The past two weeks have seen many a milestone for both Republicans and Democrats. If you found yourself tuned into either of the parties’ conventions, then you’re well aware of how different the rhetoric has become in certain respects – and, in other respects, how it’s remained the same. For those who didn’t tune in: if Michelle Obama’s toned arms and Ann Romney’s tame niceness aren’t enough for you to base your vote on come November, keep reading.
Regardless of your political persuasion, you’re probably uneasy or confused about where you stand. You may be asking yourself, “How do I justify a vote for Romney-Ryan when my cousin was born thanks to in vitro fertilization?” Or, for that matter, you may be wondering if Obama’s stance on same-sex marriage has really changed – or is he just banking on the fact that many gays vote Democrat?
We at the Loquitur realize that this election is already turning out to be a doozy, especially for college students. Both political parties have ingrained these complex social issues into their platforms, and many are left wondering if that’s what this election should be about. What about our job prospects? Is the future of social security really as bleak as it’s looking? Who’s going to take care of our grandparents if they’re left without Medicare?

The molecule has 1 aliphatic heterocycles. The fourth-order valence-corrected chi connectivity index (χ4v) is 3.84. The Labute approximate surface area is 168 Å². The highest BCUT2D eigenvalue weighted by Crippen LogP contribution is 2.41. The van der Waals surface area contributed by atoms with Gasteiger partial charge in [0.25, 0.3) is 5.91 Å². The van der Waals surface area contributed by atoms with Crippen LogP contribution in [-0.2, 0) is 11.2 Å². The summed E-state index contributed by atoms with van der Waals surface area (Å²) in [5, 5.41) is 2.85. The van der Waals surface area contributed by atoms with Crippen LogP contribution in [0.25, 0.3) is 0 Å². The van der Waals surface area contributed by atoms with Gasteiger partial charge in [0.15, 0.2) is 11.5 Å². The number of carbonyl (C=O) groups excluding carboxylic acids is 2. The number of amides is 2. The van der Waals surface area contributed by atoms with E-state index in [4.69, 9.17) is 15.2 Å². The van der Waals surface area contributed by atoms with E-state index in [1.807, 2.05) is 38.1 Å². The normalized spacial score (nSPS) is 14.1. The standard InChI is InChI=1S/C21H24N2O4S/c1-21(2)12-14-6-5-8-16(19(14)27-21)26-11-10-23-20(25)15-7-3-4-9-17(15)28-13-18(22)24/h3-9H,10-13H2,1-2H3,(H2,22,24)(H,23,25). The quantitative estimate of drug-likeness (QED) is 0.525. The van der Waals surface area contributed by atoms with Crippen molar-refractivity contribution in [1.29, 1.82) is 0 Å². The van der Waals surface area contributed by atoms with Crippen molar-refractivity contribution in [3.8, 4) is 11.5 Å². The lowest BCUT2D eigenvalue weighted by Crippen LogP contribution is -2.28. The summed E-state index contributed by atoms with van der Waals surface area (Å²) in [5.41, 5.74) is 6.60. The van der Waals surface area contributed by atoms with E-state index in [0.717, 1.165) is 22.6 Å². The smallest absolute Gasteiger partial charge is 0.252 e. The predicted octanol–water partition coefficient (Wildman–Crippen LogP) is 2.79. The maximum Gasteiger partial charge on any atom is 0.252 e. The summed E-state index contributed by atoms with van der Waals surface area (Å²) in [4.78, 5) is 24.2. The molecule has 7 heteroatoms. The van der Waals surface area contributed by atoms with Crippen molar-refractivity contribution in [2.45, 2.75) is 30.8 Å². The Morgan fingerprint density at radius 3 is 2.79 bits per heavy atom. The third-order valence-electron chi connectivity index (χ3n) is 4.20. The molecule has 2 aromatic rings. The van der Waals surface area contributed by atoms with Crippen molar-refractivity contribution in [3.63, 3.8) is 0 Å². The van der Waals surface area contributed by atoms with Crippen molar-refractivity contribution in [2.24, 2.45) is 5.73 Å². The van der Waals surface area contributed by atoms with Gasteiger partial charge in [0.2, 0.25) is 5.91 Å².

Needless to say, there’s no shortage of reasons for you to vote one way or another – but we feel it’s imperative to help you exercise your right to vote. What follows are some questions tailored especially to you, wherever you may stand.
The Loquitur staff acknowledges every American citizen’s intrinsic right to vote; yet we do not endorse the right to vote uninformed. Research the above questions, pore over articles from both sides of the political fray – challenge your parents, and veer from their own ideologies. An individual vote represents an individual perspective – exercise that.